I Bow my Head
In Autumn, Spring, or both, write the leaves that fall, bud, blossom or bloom
and children summoned after breakfast, clean plates, wash hands, to tidy up their room
meanwhile, the Vietnamese lady around the corner, making lamingtons, second to none
and the mechanic’s call to remind me, maintenance is required, if my car is still to run
and nurses who check temperatures at the side of every bed
and sideways I glance – and bow my head.
Then there’s Schubert in C Minor, carrying tension through his hands
dark, moody combinations, colours life, his death, as his last song softly lands
while other music plays, in vain, trying but it’s never quite the same
and interruptions, amendments, the Poets, who wait to hear their name
and promenades of spatial needs with a needle and a thread
while I stumble on in solitude – and bow my head.
The slowly cooking porridge and the coffee, make mine black
suffers nothing inconvenient, as if there’s a shortage out the back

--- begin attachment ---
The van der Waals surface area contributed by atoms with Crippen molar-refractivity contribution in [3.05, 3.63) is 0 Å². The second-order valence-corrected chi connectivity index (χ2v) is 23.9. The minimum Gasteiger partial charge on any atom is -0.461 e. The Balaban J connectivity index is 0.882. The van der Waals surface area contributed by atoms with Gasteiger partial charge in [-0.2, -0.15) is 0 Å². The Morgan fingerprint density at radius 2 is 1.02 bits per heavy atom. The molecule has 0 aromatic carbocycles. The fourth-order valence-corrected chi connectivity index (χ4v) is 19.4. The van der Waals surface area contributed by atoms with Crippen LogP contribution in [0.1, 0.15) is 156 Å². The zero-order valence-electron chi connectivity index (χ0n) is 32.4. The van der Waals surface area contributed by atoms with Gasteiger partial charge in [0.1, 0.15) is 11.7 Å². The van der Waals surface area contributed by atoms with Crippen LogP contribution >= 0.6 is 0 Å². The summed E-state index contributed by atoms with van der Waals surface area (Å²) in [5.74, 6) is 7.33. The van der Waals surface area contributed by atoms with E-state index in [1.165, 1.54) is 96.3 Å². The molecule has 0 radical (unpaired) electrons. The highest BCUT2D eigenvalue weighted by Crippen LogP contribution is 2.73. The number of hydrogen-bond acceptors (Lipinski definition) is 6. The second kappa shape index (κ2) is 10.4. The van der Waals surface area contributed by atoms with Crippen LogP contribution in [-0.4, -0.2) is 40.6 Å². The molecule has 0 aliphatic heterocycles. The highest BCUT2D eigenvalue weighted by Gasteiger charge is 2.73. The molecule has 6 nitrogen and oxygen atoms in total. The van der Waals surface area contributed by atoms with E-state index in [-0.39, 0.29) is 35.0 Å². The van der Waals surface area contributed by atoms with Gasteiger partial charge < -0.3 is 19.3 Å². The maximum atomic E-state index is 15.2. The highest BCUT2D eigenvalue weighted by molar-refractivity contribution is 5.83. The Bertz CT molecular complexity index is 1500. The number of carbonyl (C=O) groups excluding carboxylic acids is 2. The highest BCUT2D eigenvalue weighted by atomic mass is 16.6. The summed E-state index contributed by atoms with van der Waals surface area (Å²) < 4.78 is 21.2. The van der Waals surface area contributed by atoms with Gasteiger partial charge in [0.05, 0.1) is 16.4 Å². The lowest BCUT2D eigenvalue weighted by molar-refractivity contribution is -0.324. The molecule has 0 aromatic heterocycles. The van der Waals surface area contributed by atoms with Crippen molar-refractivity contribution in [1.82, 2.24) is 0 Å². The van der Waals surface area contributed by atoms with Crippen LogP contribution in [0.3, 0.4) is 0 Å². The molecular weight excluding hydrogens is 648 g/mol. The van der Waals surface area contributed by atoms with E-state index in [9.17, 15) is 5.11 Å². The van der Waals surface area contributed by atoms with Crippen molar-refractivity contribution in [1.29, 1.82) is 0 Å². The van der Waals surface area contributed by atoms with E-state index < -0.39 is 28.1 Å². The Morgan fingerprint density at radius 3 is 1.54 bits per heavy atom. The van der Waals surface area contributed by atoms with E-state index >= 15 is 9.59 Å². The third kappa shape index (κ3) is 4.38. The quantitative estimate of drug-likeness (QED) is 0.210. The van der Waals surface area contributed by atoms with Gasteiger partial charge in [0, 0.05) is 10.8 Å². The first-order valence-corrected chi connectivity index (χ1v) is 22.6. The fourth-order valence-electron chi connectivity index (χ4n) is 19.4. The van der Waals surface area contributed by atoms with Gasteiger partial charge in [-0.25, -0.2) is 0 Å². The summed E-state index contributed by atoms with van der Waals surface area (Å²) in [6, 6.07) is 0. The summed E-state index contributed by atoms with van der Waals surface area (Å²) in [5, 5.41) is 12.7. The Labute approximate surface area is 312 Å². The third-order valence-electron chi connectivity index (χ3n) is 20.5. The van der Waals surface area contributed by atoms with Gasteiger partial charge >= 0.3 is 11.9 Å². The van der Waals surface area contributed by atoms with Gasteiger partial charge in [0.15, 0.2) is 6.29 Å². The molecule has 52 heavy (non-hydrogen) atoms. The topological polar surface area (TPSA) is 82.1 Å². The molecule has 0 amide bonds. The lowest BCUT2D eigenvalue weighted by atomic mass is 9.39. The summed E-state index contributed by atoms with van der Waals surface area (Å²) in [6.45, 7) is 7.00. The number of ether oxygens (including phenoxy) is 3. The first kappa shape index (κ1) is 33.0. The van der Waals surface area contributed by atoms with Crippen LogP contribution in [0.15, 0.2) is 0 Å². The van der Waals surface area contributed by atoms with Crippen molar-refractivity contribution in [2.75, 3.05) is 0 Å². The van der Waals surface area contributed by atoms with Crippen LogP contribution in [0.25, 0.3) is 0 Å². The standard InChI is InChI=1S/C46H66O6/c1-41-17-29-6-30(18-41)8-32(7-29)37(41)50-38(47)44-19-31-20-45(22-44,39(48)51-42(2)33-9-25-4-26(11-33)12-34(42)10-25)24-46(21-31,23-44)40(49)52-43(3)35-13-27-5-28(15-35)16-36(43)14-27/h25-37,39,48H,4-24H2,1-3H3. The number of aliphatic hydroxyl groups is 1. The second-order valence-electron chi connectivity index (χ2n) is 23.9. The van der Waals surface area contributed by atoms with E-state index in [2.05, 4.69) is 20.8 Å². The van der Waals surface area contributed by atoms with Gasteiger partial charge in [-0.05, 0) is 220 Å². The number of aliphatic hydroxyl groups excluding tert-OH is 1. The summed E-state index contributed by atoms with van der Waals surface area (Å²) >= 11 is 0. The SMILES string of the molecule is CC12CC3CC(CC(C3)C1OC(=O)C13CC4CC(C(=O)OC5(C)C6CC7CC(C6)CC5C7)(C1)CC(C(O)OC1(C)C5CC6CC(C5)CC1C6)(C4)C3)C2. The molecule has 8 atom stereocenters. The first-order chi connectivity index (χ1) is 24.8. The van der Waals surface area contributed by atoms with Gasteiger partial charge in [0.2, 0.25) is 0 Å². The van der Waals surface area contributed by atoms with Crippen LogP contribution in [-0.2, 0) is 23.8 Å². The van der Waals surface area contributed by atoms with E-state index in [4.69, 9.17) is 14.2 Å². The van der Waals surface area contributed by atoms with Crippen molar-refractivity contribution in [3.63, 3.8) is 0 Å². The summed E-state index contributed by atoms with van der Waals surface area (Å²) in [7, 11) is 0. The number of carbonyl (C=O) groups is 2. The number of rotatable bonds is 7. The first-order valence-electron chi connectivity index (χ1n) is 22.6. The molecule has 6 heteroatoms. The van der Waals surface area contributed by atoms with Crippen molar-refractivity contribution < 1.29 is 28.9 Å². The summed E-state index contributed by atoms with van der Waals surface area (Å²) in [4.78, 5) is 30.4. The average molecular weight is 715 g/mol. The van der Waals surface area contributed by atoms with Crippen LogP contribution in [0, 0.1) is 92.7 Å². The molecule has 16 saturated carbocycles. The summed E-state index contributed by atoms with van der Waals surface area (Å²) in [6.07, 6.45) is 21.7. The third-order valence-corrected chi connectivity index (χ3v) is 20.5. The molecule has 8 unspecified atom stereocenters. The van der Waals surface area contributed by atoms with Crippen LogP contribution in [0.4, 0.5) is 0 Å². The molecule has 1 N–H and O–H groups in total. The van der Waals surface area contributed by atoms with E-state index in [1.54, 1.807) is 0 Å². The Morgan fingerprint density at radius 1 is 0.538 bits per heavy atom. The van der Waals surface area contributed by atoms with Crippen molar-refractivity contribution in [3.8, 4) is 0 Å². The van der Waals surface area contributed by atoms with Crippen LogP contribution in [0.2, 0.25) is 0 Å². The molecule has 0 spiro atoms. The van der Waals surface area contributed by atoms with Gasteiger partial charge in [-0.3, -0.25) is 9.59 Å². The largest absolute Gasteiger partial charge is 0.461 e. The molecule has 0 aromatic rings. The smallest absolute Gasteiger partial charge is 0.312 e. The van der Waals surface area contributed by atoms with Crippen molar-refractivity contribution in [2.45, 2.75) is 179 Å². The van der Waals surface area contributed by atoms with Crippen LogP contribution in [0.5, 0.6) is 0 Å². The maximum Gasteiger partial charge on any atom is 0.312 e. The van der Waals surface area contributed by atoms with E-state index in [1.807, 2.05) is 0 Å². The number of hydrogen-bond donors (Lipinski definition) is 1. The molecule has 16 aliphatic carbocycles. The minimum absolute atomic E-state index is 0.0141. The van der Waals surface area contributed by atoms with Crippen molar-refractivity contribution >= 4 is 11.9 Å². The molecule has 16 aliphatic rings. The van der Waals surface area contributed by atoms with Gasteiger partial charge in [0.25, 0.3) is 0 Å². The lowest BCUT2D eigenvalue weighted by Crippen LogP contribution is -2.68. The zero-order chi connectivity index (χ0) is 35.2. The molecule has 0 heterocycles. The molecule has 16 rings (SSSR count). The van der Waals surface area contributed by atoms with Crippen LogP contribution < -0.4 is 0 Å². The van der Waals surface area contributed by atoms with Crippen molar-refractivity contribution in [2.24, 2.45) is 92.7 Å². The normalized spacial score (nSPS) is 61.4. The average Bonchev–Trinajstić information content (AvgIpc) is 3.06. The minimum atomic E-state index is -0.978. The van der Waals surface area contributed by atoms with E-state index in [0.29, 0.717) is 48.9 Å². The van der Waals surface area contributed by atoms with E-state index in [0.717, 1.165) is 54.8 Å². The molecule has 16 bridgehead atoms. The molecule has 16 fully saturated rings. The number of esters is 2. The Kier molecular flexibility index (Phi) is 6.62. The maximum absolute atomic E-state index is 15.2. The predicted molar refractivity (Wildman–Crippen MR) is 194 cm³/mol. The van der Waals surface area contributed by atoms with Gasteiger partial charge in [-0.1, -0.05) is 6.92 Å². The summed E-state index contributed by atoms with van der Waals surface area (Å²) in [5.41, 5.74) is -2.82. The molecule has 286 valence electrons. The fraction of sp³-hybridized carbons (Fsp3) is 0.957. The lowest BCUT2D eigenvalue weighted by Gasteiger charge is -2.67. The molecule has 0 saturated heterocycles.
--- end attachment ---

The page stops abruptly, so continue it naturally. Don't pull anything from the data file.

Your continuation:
the Mother’s taking knowledge and the Father’s at the lathe
risking everything while singing about the lives still left to save
in momentary thought oblivion, temporary amusements being fed
while I take my application, sign it – and bow my head.
Back to Schubert at the piano, knowing his days are running out
leans down upon his century, tries to twist if not to shout
and the lamingtons, like their maker, never out of style
brought to carers and their children, to energise their smile
and ceaseless eyes maintain a movement, just started, set to spread
while I can do nothing more – but bow my head.
And finally now, in confronting light, I bow my head
with the lamingtons all gone and with Schubert now dead
hang on tight, to the other side, ride the sacred cow
if you didn’t see me then, how is it you’ll see me now
no need to make enquiries, there’s no need to even try
I will now commence to bow my head – and quietly here just die.